This is exactly what’s happening. A newly empowered Mexican civil society is reacting and saying enough is enough.

Some of the things I will discuss in this piece are not making their way to mainstream media, or they are being distorted and minimized, but they are gaining momentum in the open forum of Mexican social media—clearly demonstrating the growing divide between institutions and a fed-up and empowered rebellious citizenry.

The apparent state-sponsored mass murder of 43 rural students from Ayotzinapa was not the result of Peña Nieto’s mandate or decisions. The horrible events occurred in the Partido de la Revolución Democrática (PRD)-run state of Guerrero, and the alleged intellectual authors of the massacre where the now-deposed and incarcerated PRD mayor of Iguala,José Luis Abarca, and his wife.

However, the president’s reaction to the crisis is proving to be more than a challenge for his office. Protesters are holding him accountable and expecting answers from him and only him.

When the massacre reached mass media, political groups in the elite saw it as an opportunity to attack their opponents. Two-time presidential candidate Andrés Manuel López Obrador called for Peña Nieto’s resignation, saying the president was not equipped to deal with the Ayotzinapa case. The PRI apparatus returned the blow, flooding the Web with a picture of Abarca and López Obrador hugging during a political rally and arguing that the two politicians were not only members of the same political party, but close friends and political allies.

While this game of political finger-pointing was going on, the families of the 43 students—and, quite frankly, most Mexicans—were more interested in what the federal government was doing to advance the investigation and to deliver credible results.

When days turned into months and the public still had no answers, two incidents collided and became a perfect storm for the president.

On November 7, 33 days after the Ayotzinapa students disappeared, Attorney General Jesús Murillo Karam gave a press conference in which he declared that the students’ bodies had been thrown in a mass grave and cremated, citing confessions from local gang members as evidence. Families of the students, who had expected empathy and hope, were instead subjected to a crude account of how their loved ones had been abducted, transported, tortured, maimed and murdered.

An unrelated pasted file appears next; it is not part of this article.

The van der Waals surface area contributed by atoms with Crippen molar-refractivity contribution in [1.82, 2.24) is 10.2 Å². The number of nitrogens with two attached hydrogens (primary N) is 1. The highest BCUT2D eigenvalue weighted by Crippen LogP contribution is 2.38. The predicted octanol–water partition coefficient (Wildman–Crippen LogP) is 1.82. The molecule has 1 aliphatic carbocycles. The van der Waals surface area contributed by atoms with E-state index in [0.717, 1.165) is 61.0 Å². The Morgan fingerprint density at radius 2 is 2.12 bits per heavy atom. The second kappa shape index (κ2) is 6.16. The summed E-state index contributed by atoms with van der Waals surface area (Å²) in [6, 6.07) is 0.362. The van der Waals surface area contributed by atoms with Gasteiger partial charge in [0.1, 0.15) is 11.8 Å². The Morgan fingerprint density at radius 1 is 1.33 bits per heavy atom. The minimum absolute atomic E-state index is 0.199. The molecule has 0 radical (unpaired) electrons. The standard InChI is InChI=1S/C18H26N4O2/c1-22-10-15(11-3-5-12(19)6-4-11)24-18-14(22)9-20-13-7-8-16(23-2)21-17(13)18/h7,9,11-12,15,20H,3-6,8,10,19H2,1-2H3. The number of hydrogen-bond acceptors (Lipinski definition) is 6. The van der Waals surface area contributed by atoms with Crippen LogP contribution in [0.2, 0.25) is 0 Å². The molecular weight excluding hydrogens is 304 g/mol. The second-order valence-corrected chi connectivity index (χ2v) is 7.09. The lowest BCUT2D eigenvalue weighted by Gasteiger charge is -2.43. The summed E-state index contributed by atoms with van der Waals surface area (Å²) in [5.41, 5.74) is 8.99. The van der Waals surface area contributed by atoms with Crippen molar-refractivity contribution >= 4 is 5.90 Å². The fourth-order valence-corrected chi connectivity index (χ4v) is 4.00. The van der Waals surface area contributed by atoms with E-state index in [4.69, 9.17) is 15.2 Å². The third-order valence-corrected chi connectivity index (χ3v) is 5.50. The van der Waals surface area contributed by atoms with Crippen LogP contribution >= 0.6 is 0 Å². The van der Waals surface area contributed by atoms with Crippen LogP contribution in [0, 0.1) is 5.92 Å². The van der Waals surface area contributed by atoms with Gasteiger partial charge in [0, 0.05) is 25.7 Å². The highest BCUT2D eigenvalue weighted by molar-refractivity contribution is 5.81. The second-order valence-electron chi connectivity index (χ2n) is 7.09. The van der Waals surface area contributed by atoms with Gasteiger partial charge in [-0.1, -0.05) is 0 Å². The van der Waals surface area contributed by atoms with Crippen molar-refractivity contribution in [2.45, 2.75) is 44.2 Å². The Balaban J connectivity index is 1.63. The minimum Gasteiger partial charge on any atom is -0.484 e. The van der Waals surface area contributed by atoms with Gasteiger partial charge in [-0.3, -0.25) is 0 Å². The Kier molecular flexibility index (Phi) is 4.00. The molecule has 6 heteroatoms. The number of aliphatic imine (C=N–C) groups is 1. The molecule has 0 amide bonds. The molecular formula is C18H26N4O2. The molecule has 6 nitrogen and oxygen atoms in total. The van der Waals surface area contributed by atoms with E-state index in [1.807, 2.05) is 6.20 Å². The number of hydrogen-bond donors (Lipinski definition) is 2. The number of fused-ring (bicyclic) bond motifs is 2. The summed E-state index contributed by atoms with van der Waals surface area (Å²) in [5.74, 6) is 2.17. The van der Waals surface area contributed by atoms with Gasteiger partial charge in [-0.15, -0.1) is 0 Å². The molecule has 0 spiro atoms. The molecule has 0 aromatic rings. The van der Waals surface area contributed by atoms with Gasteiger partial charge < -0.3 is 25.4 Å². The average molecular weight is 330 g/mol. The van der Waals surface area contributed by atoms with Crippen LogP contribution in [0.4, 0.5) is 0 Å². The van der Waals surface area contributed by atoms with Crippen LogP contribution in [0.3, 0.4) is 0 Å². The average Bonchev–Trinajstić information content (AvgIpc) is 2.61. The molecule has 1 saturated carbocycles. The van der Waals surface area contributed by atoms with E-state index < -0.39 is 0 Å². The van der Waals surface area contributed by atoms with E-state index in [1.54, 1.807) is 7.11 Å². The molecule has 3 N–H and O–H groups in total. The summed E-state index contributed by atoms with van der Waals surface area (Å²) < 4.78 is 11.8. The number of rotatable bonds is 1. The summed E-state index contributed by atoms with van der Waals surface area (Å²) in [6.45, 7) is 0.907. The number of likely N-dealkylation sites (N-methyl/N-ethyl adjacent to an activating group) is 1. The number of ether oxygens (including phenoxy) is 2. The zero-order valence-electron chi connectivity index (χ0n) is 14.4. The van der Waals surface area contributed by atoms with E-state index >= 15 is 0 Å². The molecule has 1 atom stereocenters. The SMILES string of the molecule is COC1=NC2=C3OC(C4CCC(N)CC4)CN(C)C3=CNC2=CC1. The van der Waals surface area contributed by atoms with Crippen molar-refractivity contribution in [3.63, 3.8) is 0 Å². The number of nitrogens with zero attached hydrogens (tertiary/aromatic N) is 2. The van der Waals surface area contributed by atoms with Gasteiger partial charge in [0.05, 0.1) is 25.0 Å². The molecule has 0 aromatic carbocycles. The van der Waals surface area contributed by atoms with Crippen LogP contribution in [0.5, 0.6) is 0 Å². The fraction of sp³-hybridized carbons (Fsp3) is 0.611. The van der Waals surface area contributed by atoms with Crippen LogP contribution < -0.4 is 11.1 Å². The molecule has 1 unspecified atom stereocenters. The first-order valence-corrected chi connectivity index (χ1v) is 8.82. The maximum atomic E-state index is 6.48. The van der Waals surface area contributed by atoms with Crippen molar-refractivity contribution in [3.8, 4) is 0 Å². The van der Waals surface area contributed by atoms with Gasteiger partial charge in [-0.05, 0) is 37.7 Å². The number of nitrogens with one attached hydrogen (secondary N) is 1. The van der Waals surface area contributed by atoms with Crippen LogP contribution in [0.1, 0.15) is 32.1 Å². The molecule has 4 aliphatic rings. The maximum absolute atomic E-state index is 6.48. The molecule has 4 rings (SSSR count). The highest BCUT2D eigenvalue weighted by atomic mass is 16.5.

Murillo continued to share testimonies of apprehended criminals, describing the way the bodies were doused with gasoline and set ablaze. At the conclusion of the press conference, Murillo dodged questions challenging the credibility of his statements, only to abruptly end the session by getting up from his chair and murmuring “I’ve had enough” (Ya me cansé).

Though Murillo later said that his words were an expression of his frustration with the violence, #Yamecansé immediately became a trending topic on Twitter. Enraged Mexicans shouted they, too, had had enough of the political elite, of organized crime in bed with the government, and of being lied to and patronized.

The second PR disaster came two days later, when journalist Carmen Aristegui uncovered acase of alleged corruption and nepotism involving Peña Nieto’s wife, Angélica Rivera. Aristegui revealed that the construction company Grupo Higa, which had won a  multimillion dollar bid to construct a high-speed rail project in the PRI-governed state of Nuevo León, had also built Rivera’s now famous $7 million “Casa Blanca” mansion.

As if the Casa Blanca accusation wasn’t bad enough, Peña Nieto decided not to directly respond to it. Instead, the strategy from the president’s office was to have the First Lady provide an explanation, in a failed attempt to put distance between the accusation and the president.  The Rivera’s nonsensical YouTube video explanation of how she came to possess enough money to buy the house through acting in telenovelas, created an outcry on social media, showing that nobody bought the First Lady’s explanation. Instead, the video became yet another symbol of the effrontery with which the political class approaches their constituency, stirring up frustration and indignation.

The #Yamecansé and #CasaBlanca hashtags sparked massive social mobilizations and marches in the state of Guerrero, in Mexico City and in major cities across the country and abroad. Some have compared these mass protests with the #YoSoy132 movement of 2012.

The similarity between the two movements is the fact that Peña Nieto is the main target of criticis—but it would be more accurate to compare the current movement with the Arab Spring. #YoSoy132 was fueled by electoral politics, with the goal of preventing Peña Nieto from winning office. After Peña Nieto was elected, the movement did not die completely, but it became more symbolic than effective.

Today, enraged and politically alienated youth are amassing in a more organic way, and their reasons for protesting will not dissipate after electoral polls close. Local, state and federal incompetence and corruption have created more reasons than ever for people to take to the streets and demand a change.

There is no sign of this trend reversing. In fact, all strategies used by the government to tackle the protests only seem to aggravate them.  With accusations of police beating up and arresting peaceful protesters, Peña Nieto’s presentation of a security reformthat would unify local police forces was met with skepticism. The spokesperson for the relatives of the Ayotzinapa victims called the measure “like his words—false,” and a move by Mexico’s lower house of Congress to revise rules on social mobilization (Senate approval pending) was received as a threat to freedom of speech and freedom of movement.